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Is This the Lamest Winter Ever?

With restaurants and bars cutting back their hours and less people stepping out, can we still call ourselves the city that never sleeps?

By Daniel Maurer

Clock Tease

Delicatessen says it won't go 24/7 for a few months.

By Daniel Maurer

Critics Like Chop Suey Despite Themselves; One Star for Ilili

Frank Bruni awards one star to Ilili, establishing the restaurant’s critical reception as generally admiring but far from ardent. Bruni uses it as an occasion to discourse on the current trend of highlighting previously low-rent genres, but he seems to have liked all the food and not found the prices or noise too distracting. [NYT] Steve Cuozzo wanted to hate Chop Suey, he really did. The name was dumb, and he was skeptical of consulting chef Zak Pelaccio, whose “résumé of short-lived eatery associations … is as long as his list of bona fide accomplishments is short.” But he loved the food and its “bold, explosive” flavors. [NYP] Ryan Sutton also plays the “better than it has any right to be” card with Chop Suey, declaring the place as “jolting, gorgeous, frightening” and reluctantly praising its Korean-themed food. [Bloomberg]

EPA Joins Mercury Craze; A ‘Seinfeld’–Inspired Food Study

The Environmental Protection Agency is beginning to examine the mercury levels in the twenty most commonly eaten fish in the New York City region. [NYT] Top Chef seductress/hostess Padma Lakshmi is moving into a full-floor loft in Alphabet City. [The Real Estate/NYO] The holy triumvirate of burgers, fries, and milk shakes continues to dominate the nation's culinary imagination. [NRN]

Huynh Still In at Bun, But Reluctantly So

Yesterday Bret Thorn seemingly debunked Gael Greene’s assertion that Michael Huynh left Bun because he wasn’t getting along with his partners and was opening a noodle shop near his other joint Mai House. Thorn had it from the restaurant that Huynh was merely on vacation. Bun’s publicist, Sam Firer, e-mailed something to that effect: “Michael just came back from Vietnam last night and he's a wee bit surprised to find out he's left two of his restaurants. He hasn't. Just a malicious rumor.” However now the Insatiable Critic, who started all of this in the first place, hears from Huynh that although he considered leaving the restaurant, he decided he didn't want to lose his investment.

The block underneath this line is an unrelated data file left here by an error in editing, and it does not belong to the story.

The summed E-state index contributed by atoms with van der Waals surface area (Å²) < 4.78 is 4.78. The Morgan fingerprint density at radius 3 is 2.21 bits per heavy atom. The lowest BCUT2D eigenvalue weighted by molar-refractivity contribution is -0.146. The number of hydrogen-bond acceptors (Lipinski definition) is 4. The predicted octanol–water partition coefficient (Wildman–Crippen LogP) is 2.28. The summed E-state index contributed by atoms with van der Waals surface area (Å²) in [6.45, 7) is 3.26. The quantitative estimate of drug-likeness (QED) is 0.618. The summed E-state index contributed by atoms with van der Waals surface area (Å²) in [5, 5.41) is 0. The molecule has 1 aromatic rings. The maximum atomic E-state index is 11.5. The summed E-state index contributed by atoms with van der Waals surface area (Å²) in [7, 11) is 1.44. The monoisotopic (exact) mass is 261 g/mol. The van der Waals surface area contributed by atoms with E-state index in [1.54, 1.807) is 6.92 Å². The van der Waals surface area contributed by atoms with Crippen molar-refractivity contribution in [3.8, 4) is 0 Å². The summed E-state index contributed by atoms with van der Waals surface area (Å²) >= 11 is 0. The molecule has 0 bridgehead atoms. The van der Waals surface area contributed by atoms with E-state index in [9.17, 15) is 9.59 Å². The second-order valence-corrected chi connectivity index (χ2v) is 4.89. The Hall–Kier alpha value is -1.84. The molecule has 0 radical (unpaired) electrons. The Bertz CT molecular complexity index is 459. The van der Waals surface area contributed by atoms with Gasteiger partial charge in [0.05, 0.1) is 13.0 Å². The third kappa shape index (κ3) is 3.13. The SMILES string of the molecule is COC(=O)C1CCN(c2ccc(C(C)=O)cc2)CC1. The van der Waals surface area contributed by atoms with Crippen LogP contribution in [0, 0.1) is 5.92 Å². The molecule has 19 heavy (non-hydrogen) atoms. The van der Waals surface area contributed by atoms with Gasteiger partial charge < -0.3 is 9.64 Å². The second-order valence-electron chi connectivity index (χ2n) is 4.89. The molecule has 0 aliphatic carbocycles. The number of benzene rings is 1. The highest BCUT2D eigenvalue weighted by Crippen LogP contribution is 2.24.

Michael ‘Bao’ Huynh Out at Bun; A Le Cirque Documentary

Michael “Bao” Huynh has left his post at Bun, saying he couldn’t get along with his partner. Next up: a new noodle shop in Tribeca. [Insatiable Critic] Burgerphilia: a new term about burger obsessives we won’t be using. [Time] Related: Daniel Boulud’s Downtown Burger Place Finally Signs the Lease A Table in Heaven, a documentary that looks at Le Cirque’s move from the Palace Hotel to the Bloomberg building, was screened at the Sundance Film Festival and promises to show Sirio Maccioni’s tendency to exceed the restaurant’s 2 percent cap on free meals. [NYDN]

One Star Seals the Deal for Irving Mill; Ilili Surprises in a Good Way

The story on Irving Mill was written before Frank Bruni delivered the coup de grâce — an ambivalent one-star review that pointed out the restaurant's odd inconsistencies. At this point, a one star was probably a best-case scenario for the place. [NYT] Speaking of best-case scenarios, we bet that Gordon Ramsay had higher hopes for Bruni's rereview of his big restaurant than the one that runs in Dining Briefs. Bruni finds Gordon Ramsay at the London still excellent but boring, and Peter Meehan isn't too crazy about Bun. [NYT] We heard that Ilili was a disaster, with bad service and worse food. So did Paul Adams, who was surprised to find that the word on the street was dead wrong. Adams even calls the food was “far, far better than it needs to be.” [NYS]

Bun Asks the Age-Old Question: ‘Who Let the Dogs Out?’

Baha Men
The trend Frank Bruni got hip to a year ago — restaurants piping in obnoxious music — seems only to have gotten worse. We were willing to let it go when recently opened Jamaican bar/restaurant Red Stripe subjected us to reggae interpretations of Madonna and Prince (they were not without their charm, and people do dance to it), but this weekend Michael Huynh’s mostly empty Vietnamese joint Bun hit a low note by blasting a techno remix of “Who Let the Dogs Out.” Really, Bun? Really? Foie gras and Baha Men?

Comedian Aziz Ansari Won't Stand for Gourmet Chicken and Waffles

Since being named Rolling Stone’s “hot stand-up,” Aziz Ansari has risen to still more prominence as — quite memorably — the racist fruit vendor on Flight of the Conchords and a star of MTV’s Human Giant (now filming its second season). One of the latter show’s memorable skits has Aziz taking a blood oath with his co-stars Paul Scheer and Rob Huebel to visit the fictional BBQ joint KC Rib Tickler’s (having grown up in South Carolina, Aziz is indeed a barbecue fan). Though they have yet to actually shed blood over it in reality, Aziz and his co-stars are passionate about checking out newly opened spots (using Adam Platt’s reviews as a pointer, we’re happy to hear!). We asked him where he’s been this week.